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Delaware Legislature Passes Consumer Data Privacy Bill

11 Jul

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Update applicable to:

All employers in Delaware who meet the applicability factors

What happened?

The Delaware legislature passed the Delaware Personal Data Privacy Act (HB 154) on June 30, 2023, making Delaware the twelfth state and the seventh this year to enact a consumer data privacy law.

What are the details?

Applicability:

The Delaware bill follows the applicability standard of the Washington Privacy Act variants, based on the number of consumers whose data the entity collects. However, Delaware lowers the threshold to 35,000 consumers to account for its lower population. It also adjusts the second applicability threshold based on the number of consumers and the percentage of gross revenue derived from the sale of personal data.

Nonprofits:

Unlike the CTDPA, the Delaware bill does not exempt nonprofits, except for those dedicated to preventing and addressing insurance crime or providing services to victims of certain crimes.

Notable Exemptions:

The Delaware bill exempts state governmental entities but excludes institutions of higher education. It does not provide an entity-level exemption for HIPAA covered entities and business associates but contains data-level exemptions for health data. The bill also offers exemptions for GLBA financial institutions and data subject to the GLBA.

Consumer Rights:

Delaware includes rights similar to Connecticut’s, such as recognizing universal opt-out mechanisms. It adds the right for consumers to obtain a list of the categories of third parties to which their personal data has been disclosed.

Children’s Privacy Rights:

Delaware raises the age limit for processing personal data for targeted advertising or selling personal data without consent from under 16 to under 18, aligning with Connecticut’s Senate Bill 3.

Sensitive Data:

Delaware includes “status as transgender or nonbinary” in its definition of sensitive data, similar to the Oregon bill. It also defines genetic data, which is not present in other laws.

Profiling:

Delaware adds “demographic characteristics” to the list of topics covered by profiling.

Data Protection Assessments:

The requirements for data protection assessments are similar to Connecticut’s, with the exception that Delaware specifies their application to processing activities created or generated six months after the law’s effective date.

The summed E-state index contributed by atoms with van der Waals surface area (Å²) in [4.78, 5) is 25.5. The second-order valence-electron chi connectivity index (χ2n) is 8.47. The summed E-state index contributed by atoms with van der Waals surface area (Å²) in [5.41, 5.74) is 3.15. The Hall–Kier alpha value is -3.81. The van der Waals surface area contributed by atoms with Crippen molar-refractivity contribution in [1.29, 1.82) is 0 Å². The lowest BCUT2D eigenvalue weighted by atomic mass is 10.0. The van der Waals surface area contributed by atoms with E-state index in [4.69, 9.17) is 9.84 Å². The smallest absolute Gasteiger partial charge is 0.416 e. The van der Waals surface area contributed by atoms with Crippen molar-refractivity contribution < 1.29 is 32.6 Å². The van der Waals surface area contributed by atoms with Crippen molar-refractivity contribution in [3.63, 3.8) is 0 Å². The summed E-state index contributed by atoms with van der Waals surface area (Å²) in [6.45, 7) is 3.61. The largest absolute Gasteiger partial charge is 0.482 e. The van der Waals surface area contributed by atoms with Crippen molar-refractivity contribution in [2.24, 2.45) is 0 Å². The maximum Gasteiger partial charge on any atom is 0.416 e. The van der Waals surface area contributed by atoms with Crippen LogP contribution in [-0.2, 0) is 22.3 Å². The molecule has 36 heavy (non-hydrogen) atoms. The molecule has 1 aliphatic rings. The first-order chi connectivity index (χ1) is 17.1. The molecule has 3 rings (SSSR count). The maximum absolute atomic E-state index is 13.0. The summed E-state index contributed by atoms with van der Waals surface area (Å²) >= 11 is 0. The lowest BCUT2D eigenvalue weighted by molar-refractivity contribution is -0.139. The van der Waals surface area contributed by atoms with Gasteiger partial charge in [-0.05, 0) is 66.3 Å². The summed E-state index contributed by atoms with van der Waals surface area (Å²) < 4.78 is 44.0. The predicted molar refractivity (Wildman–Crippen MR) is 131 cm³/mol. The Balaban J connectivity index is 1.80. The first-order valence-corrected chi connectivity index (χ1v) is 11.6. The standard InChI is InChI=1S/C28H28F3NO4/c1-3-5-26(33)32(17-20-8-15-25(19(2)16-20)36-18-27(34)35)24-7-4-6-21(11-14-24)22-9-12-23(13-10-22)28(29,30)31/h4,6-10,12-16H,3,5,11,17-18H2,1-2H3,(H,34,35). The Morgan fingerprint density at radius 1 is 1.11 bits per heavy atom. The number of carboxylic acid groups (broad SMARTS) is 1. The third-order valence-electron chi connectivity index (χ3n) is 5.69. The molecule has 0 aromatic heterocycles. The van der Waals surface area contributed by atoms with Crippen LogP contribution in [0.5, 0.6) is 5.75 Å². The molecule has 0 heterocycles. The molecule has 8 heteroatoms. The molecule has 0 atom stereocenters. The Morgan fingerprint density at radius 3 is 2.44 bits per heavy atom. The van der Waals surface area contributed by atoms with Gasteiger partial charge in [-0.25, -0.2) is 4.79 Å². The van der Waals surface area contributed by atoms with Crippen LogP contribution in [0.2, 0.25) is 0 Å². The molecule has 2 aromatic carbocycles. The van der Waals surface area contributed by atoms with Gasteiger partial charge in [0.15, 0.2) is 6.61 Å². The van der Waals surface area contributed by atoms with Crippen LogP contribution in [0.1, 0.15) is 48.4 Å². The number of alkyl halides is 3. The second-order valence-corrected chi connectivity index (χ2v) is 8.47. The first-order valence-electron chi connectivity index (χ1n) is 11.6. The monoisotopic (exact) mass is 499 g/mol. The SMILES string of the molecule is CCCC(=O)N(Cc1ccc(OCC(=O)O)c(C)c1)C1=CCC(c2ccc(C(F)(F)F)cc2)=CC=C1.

Enforcement:

The Delaware Attorney General’s Office will enforce the bill, which does not provide a private right of action. It includes a sixty-day right to cure that expires on December 31, 2025.

Effective Date:

The bill is set to go into effect on January 1, 2025, subject to being enacted before January 1, 2024.

For more information, please see the links below:

Law Firm Summary

Official Bill Page (HB154)

What do employers need to do?

Employers should review the requirements of the bill. Additionally, it is worth noting that Delaware already has an existing online privacy law – the Delaware Online Privacy and Protection Act (DelOPPA). Although the requirements in DelOPPA are far less stringent than this new bill, entities should consider both laws when driving compliance.

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This communication is intended solely for the purpose of conveying information. The present post might incorporate hyperlinks directing readers to websites managed by third-party entities. The inclusion of any links within this communication is meant to serve as points of reference and could encompass opinion articles from various law firms, articles from HR associations, official websites, news releases, and documents of government agencies, and other relevant third-party sources. Vensure has no authority over these external websites and bears no responsibility for their content. Furthermore, Vensure does not endorse the materials present on these websites. The contents of this communication should not be interpreted as legal advice or as a legal standpoint concerning specific facts or scenarios. Nor should it be deemed an exhaustive compilation of facts potentially pertinent to federal, state, or local laws. It is strongly advised that employers solicit legal guidance from an employment attorney when undertaking actions in response to any legal updates provided. This is due to the possibility of future alterations occurring in federal, state, and local laws, regulations, as well as the directives and guidelines issued by governing agencies. These changes may transpire at any given time, potentially rendering certain portions of the content within this update void or inaccurate.

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